Input/Output Ports and Connectors
The input/output (I/O) connectors are for attaching external devices, such as printers, keyboards, and displays, to the server. The I/O connectors on the server include:
See the illustration in 'Input/Output Connectors and Expansion Slots' for the locations of the connectors.
Serial Ports: The server comes with two serial ports. (See 'Input/Output Connectors and Expansion Slots' for the locations of the connectors.) These ports are used to communicate with printers, plotters, external modems, scanners, and auxiliary terminals. These ports also enable you to transfer data between computers.
Serial ports can transfer data asynchronously, which means that they can transmit any number of characters at any time, with no restriction on the duration of the pauses between characters.
The serial ports can transmit and receive data and commands at rates of from 300 bits per second up to 115000 bits per second.
Serial port A is shared by the operating system and the integrated system management processor. Serial port B can be used by only by the operating system.
Each serial port has a 9-pin, male D-shell connector on the back of the server. The pin-number assignments of this connector conform to the industry standard.
When you turn on the server, the POST routine assigns the serial ports to specific communication port addresses.
Some application programs use only certain ports, and some modems are designed for use only at certain communication port addresses. You might need to use the Configuration/Setup Utility program to change communication port address assignments to resolve conflicts.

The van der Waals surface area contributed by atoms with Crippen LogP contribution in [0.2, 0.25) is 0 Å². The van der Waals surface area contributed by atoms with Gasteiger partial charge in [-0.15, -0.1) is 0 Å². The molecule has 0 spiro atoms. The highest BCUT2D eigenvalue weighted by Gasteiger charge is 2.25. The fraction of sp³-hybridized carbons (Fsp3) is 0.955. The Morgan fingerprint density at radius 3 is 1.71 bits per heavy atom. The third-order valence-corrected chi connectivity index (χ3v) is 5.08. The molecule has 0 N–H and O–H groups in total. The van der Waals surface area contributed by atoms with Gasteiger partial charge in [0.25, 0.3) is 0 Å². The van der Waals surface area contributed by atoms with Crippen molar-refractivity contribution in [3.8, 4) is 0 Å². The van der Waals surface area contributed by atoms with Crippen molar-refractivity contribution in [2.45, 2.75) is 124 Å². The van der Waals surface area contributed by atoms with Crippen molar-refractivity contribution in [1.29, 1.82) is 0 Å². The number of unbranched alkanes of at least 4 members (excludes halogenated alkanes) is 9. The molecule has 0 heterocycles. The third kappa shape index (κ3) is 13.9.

Management Port C: The server has a dedicated systems management I/O port. This port can be used to attach a modem that is dedicated to communication with the system management processor.
The connector on the back of the server and the pin-number assignments are the same as for the serial ports.
Parallel Port: The parallel port usually is used to communicate with printers, and transfers data one byte at a time. The parallel port has a 25-pin, female D-shell connector on the back of the server. It support three standard IEEE 1284 modes of operation: Standard Parallel Port (SPP), Enhanced Parallel Port (EPP), and Extended Capacity Port (ECP). (See 'Input/Output Connectors and Expansion Slots' for the location of the connector.)
When you turn on the server, the POST routine assigns the parallel port a specific port address. You can change the parallel-port assignment by using the Configuration/Setup Utility program.
Video Port: The system board in the server has one SVGA video port. This port is used to attach a video monitor. The video port has a 15-pin analog connector on the back of the server. (See 'Input/Output Connectors and Expansion Slots' for the location of the connector.)
Keyboard and Auxiliary-Device Ports: The system board has one keyboard port and one auxiliary-device port that supports a mouse or other pointing device. (See 'Input/Output Connectors and Expansion Slots' for the locations of the connectors.)
Ethernet Port: The system board in the Netfinity 5500 contains an Ethernet controller. The controller has an external RJ-45 connector on the rear of the server that is used with a category 3, 4, or 5 unshielded twisted-pair (UTP) cable. The connector enables an Ethernet network to attach to the internal transceiver in the server.
Note: The 100BASE-TX Fast Ethernet standard requires that the cabling in the network is Category 5 or higher. See 'Configuring the Ethernet Controller' for additional information about the Ethernet controller. Table 6 shows the pin-number assignments for the RJ-45 connector. These assignments apply to both 10BASE-T and 100BASE-TX devices.
Universal Serial Bus Ports: The system board in the Netfinity 5500 contains two universal serial bus (USB) ports. Each USB port has an external connector on the rear on the server for attaching devices that previously used serial, parallel, keyboard, mouse, and game ports.
USB is an emerging serial interface standard for telephony and multimedia devices. USB technology uses Plug and Play to determine what device is attached to the connector. Each USB device is accessed by a unique USB address. A device called a hub is used to convert the USB port into multiple attachment points. A hub has multiple ports where peripherals can be attached. USB provides 12 megabits-per-second (Mbps) bandwidth with a maximum of 63 peripherals and a maximum signal distance of five meters (16 ft.) per segment.
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